About 55,000 children in California and 4,000 in Alameda and Contra Costa counties will lose their child care services on Nov. 1 because of a $256 million cut made by the governor to help balance the state's shaky budget, according to estimates from a statewide child care advocacy group and the California Department of Education.
Their parents -- given only about two weeks notice -- might have to leave their jobs to care for them. "When I heard this, my heart just dropped," said Rosa Sanchez, a medical assistant at the O.A.S.I.S. Clinic in Oakland who lives in Castro Valley with her two daughters, who are 4 and 7. "Everything that I've ever worked for is just gone."
The state will still cover child care for families who are receiving cash aid through CalWORKs, its welfare-to-work program, and for the first two years after the parent has found a stable job -- services Gov. Arnold Schwarzenegger had once proposed to eliminate.
But those who have worked for two years or more, such as Sanchez, will be on their own.
Sanchez said child care without a state subsidy would consume the bulk of her paycheck. She might be eligible for other publicly funded child care programs, but spaces are limited and the demand is high. Even before the cuts, nearly 195,000 children were on the waiting list.
"I can't imagine me living without this program," Sanchez said. "It's like, I'm trying to do everything right, and it's all being taken away from
Patty Siegel, director of the California Resource & Referral Network, said some parents might not even know about the cut until they receive a termination notice in the mail. She estimates that about 25,000 more children -- infants through age 12 -- will lose their child care in the coming months.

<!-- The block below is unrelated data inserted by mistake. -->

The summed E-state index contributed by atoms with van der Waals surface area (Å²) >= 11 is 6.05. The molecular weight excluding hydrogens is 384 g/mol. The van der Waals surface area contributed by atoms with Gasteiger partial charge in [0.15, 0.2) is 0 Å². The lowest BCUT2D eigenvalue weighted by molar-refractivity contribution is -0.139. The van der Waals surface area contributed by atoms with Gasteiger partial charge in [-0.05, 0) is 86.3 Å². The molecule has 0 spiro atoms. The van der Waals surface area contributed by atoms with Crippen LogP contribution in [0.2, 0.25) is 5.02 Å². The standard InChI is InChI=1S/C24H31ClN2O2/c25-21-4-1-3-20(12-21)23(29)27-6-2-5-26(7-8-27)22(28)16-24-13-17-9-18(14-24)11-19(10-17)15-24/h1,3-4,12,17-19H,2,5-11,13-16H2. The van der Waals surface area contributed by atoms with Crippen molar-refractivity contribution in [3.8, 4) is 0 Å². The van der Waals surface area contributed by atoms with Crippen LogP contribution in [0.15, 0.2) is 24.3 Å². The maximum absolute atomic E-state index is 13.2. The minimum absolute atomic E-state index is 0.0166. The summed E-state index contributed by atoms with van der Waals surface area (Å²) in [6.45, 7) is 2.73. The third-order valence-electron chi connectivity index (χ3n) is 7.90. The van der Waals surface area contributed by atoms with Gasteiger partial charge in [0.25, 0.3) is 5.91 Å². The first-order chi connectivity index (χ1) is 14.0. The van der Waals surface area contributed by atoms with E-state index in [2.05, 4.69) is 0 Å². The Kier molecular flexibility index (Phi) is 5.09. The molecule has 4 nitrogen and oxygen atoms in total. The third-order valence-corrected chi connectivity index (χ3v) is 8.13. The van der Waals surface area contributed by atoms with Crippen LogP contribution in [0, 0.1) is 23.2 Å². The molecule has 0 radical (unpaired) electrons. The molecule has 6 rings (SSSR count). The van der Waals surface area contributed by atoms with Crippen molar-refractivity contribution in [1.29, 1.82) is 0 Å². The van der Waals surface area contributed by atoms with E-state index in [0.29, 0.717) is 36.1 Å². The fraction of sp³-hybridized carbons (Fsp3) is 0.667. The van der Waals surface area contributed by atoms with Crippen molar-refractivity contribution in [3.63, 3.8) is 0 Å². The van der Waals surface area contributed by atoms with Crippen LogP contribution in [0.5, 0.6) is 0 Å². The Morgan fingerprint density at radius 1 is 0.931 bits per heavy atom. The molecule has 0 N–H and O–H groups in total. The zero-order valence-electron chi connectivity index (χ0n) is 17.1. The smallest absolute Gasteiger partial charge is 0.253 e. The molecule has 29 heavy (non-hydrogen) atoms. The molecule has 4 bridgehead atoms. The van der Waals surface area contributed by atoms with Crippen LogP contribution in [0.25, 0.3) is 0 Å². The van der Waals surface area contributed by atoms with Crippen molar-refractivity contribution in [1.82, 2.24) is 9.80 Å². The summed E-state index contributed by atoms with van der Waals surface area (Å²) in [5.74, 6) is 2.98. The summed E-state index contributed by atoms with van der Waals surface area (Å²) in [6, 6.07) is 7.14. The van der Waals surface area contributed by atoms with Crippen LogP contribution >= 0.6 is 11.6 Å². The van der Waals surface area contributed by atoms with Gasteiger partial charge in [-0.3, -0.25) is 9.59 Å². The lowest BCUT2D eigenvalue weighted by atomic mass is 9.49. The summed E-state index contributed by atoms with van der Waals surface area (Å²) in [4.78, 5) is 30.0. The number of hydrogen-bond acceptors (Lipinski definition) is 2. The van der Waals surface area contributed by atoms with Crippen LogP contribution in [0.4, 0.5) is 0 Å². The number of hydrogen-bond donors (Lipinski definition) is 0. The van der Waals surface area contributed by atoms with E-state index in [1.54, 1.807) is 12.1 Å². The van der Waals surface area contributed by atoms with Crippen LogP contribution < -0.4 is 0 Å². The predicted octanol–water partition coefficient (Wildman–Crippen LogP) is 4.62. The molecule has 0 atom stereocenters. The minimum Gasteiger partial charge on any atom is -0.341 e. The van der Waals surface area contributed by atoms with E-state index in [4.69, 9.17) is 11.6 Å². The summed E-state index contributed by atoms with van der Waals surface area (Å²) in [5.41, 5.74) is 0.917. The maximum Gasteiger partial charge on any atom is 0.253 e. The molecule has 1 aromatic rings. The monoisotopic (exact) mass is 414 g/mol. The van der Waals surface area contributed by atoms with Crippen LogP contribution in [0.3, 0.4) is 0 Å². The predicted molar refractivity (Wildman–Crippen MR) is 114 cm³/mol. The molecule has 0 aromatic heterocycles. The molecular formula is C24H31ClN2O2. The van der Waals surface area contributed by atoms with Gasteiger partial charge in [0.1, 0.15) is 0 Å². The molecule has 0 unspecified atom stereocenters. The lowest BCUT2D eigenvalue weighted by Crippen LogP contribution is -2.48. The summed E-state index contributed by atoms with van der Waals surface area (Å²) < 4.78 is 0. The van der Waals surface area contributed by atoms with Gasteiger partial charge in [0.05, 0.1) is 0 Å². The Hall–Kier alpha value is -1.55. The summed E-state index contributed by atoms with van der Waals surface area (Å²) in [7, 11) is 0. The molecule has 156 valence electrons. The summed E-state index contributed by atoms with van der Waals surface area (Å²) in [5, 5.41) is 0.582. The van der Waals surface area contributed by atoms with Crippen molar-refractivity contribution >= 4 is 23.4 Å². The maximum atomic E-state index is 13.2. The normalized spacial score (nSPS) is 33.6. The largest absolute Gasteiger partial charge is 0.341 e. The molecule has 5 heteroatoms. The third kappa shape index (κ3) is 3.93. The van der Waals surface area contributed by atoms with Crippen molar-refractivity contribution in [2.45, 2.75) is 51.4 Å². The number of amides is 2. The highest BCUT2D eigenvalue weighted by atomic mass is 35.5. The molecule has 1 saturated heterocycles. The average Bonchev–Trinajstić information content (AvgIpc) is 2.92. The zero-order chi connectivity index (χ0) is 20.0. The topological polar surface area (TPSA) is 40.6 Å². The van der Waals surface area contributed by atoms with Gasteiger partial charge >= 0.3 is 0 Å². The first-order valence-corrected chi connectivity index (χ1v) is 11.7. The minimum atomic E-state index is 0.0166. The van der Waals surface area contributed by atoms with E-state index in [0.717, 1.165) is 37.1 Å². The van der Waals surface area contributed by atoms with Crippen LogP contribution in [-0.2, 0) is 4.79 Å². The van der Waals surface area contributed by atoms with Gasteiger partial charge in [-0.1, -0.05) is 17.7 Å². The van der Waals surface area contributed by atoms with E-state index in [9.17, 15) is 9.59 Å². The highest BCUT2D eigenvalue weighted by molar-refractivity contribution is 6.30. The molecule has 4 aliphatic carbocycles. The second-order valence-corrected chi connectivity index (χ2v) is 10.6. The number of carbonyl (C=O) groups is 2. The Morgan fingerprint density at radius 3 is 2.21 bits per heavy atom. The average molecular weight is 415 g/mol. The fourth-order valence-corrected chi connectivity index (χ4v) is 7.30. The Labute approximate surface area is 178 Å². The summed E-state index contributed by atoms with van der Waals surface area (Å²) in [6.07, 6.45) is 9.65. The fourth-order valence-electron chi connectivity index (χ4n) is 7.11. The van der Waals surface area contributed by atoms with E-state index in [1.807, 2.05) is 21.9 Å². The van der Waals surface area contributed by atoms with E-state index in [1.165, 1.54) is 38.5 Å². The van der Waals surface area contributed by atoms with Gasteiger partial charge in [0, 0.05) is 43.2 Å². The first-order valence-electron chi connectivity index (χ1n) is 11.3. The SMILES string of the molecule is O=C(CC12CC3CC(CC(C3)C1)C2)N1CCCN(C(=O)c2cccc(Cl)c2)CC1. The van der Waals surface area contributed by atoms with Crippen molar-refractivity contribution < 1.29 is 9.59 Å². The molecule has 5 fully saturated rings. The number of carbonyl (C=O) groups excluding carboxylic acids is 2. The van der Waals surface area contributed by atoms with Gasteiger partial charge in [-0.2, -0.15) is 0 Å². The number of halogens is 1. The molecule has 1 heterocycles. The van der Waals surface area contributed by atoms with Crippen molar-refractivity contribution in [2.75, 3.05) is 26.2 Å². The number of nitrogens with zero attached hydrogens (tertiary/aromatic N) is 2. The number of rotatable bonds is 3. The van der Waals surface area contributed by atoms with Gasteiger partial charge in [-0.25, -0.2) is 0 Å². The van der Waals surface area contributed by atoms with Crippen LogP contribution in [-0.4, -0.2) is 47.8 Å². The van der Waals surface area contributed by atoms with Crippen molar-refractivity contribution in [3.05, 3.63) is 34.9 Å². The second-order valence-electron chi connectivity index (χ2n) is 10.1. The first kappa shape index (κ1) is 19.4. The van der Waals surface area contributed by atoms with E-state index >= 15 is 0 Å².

Parents face some heartbreaking decisions, Siegel said: "Do I not pay my rent? Do I skimp on food? If I have an older child, do I opt for 'home alone?' "
Janet Taets, a single mom who lives in Fremont, has worked at the Thrift Town thrift store for seven years. "I don't want to lose this job," she said. "I love working here."
She can't afford to leave it, either. But unless she finds someone to take care of her children while she works, she can't afford not to. Child care for her three children -- 5-year-old twins and a disabled 1-year-old who must be fed through a feeding tube -- would cost as much as she earns, she said.
The future is also uncertain for many providers, especially those who serve low-income children. Joyce Foster and her mother, Dorothy McMullen, operate the Adams Point Little People's Family Day Care in Oakland, near Lake Merritt. McMullen has been in the day care business for almost 40 years, Foster said, and only one of their current families pays out of pocket.
The center is licensed to serve 14 children, but that number has quickly dropped along with the state cuts. As of next month, they might only have five, Foster said.
"Everything is kind of up in the air," Foster said. "We're just taking it day by day, but it's very scary."
To help balance the budget, Gov. Arnold Schwarzenegger used his line-item veto power to cut $256 million in child care funding from CalWORKs, the state's welfare-to-work program. This means families will only be guaranteed state-subsidized child care for the first two years after they stop receiving cash aid from the state. On Nov. 1, about 55,000 children will lose their services. About 25,000 more are expected to be in the same position in the coming months.
Estimated number of children affected on Nov. 1, by county:
Contra Costa: 1,700
San Mateo: 550
Santa Clara: 2,200
Source: California Child Care Resource & Referral Network and the California Department of Education